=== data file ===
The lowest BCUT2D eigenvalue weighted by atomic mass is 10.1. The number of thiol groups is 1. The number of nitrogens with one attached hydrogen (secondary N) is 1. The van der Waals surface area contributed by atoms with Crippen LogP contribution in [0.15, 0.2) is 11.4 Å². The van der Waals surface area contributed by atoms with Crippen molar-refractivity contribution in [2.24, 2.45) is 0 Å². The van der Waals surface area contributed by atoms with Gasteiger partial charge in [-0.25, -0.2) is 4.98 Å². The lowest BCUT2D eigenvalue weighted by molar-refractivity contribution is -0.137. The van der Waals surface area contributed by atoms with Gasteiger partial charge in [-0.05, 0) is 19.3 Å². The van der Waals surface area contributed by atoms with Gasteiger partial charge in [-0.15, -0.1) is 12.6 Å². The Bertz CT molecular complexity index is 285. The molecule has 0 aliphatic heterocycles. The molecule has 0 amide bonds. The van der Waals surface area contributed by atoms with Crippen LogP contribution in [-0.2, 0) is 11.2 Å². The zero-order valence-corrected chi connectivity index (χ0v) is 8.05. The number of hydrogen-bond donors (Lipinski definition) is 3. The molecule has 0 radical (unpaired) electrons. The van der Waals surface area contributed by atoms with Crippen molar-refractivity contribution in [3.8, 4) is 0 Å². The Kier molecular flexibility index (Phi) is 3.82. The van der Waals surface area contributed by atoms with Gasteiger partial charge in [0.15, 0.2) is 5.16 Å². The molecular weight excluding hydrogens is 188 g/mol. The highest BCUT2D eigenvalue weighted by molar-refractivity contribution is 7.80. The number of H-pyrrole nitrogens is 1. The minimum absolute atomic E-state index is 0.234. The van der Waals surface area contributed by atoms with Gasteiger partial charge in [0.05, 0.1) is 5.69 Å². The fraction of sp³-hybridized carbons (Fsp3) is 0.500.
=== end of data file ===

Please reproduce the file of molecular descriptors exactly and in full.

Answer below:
The lowest BCUT2D eigenvalue weighted by atomic mass is 10.1. The number of thiol groups is 1. The number of nitrogens with one attached hydrogen (secondary N) is 1. The van der Waals surface area contributed by atoms with Crippen LogP contribution in [0.15, 0.2) is 11.4 Å². The van der Waals surface area contributed by atoms with Crippen molar-refractivity contribution in [2.24, 2.45) is 0 Å². The van der Waals surface area contributed by atoms with Gasteiger partial charge in [-0.25, -0.2) is 4.98 Å². The lowest BCUT2D eigenvalue weighted by molar-refractivity contribution is -0.137. The van der Waals surface area contributed by atoms with Gasteiger partial charge in [-0.05, 0) is 19.3 Å². The van der Waals surface area contributed by atoms with Gasteiger partial charge in [-0.15, -0.1) is 12.6 Å². The Bertz CT molecular complexity index is 285. The molecule has 0 aliphatic heterocycles. The molecule has 0 amide bonds. The van der Waals surface area contributed by atoms with Crippen LogP contribution in [-0.2, 0) is 11.2 Å². The zero-order valence-corrected chi connectivity index (χ0v) is 8.05. The number of hydrogen-bond donors (Lipinski definition) is 3. The molecule has 0 radical (unpaired) electrons. The van der Waals surface area contributed by atoms with Crippen molar-refractivity contribution in [3.8, 4) is 0 Å². The Kier molecular flexibility index (Phi) is 3.82. The van der Waals surface area contributed by atoms with Gasteiger partial charge in [0.15, 0.2) is 5.16 Å². The molecular weight excluding hydrogens is 188 g/mol. The highest BCUT2D eigenvalue weighted by molar-refractivity contribution is 7.80. The number of H-pyrrole nitrogens is 1. The minimum absolute atomic E-state index is 0.234. The van der Waals surface area contributed by atoms with Gasteiger partial charge in [0.05, 0.1) is 5.69 Å². The fraction of sp³-hybridized carbons (Fsp3) is 0.500.